Non-performing notes on sale can produce great returns, solid cash flow, and the timing is perfect for netting a large windfall of equity over the next few years.
But that doesn’t make every distressed property note a bargain.
Buying notes from banks is becoming increasingly popular and does have many advantages in the current market, not to mention it’s really the only hope for many to reap the returns they really need. That said, many of the non-performing notes for sale today are not being bought wisely.
HUD’s $1.7 Billion Portfolio of Non-Performing Notes for Sale at Auction
DebtX facilitated the auction of a portfolio of 9,000+ non-performing FHA loans last month. These ailing, non-performing assets banks have created may have excited those who have masses of backed up capital they are desperate to deploy. However, they also represent some of the worst performing loans in the market in many of the worst areas that HUD obviously has been unable to sell through other means, most likely even offering them to first-time home buyers and smaller investors through its current system. That’s the bottom of the barrel and while those who can afford to hold them for a decade could see profit there are going to be big expenses in the meantime.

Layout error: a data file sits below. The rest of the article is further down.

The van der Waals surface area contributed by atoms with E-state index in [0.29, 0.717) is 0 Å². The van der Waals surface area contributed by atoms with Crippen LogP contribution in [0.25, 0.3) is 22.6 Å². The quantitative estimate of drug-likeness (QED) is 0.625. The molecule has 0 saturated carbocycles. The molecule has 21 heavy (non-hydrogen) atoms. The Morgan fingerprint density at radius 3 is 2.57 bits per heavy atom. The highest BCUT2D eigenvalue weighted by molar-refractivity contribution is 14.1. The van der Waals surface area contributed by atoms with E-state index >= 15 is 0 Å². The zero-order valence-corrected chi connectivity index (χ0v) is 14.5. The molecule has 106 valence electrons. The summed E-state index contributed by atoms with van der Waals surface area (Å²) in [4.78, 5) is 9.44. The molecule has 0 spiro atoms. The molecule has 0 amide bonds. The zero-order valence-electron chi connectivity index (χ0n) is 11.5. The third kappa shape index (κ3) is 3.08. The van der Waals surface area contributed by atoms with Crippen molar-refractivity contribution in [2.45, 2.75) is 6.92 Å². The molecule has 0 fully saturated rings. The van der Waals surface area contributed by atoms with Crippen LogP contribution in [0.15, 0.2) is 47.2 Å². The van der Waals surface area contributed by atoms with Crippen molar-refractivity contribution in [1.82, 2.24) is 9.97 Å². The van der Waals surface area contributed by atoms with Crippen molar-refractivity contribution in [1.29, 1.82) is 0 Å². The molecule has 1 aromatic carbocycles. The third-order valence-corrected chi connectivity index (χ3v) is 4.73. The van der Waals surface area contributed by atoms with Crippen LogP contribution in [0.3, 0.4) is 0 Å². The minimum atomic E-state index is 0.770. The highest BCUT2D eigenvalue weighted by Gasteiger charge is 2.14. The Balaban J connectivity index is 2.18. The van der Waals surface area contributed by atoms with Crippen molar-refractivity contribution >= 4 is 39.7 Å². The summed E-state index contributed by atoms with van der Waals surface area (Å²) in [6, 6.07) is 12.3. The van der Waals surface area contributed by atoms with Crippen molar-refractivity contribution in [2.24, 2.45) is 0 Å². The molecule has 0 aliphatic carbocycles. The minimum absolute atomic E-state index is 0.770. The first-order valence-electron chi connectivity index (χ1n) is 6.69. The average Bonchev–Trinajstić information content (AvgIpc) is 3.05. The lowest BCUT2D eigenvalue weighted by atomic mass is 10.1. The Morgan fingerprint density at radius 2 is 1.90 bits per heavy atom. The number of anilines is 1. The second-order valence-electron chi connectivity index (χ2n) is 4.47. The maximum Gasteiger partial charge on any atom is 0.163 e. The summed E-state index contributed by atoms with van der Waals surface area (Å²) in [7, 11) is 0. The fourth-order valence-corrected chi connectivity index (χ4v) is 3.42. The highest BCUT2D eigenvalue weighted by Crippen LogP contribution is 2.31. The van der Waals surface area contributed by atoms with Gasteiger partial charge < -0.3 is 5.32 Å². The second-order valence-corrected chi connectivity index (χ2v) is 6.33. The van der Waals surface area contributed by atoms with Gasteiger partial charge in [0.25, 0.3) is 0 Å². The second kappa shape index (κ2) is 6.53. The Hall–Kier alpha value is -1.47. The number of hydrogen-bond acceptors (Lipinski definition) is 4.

Citigroup’s Adventure into Rentals
Citigroup has also recently entered into the game of creating rentals by offering homeowners leases in exchange for their deeds. While the expectation is that these REOs going up for sale may be more appealing and easier to unload, hopefully propping up property values and income in the meantime, they are unlikely to be the magical investment vehicle they are made out to be and will come with massive liability and occupants who will do anything not to be evicted from “their” homes.
Select Your Investments Wisely
Many of the problems large funds are about to encounter when acquiring bulk packages of REO and non-performing notes include simply not knowing what they are buying or how much it will really be worth, as well as not being prepared for the complexities of rehabbing and property management.
Investing in volume has its appeal, but the blindfolded pin the tail on the donkey strategy is just a little too reminiscent of the flaws that cracked the last housing boom.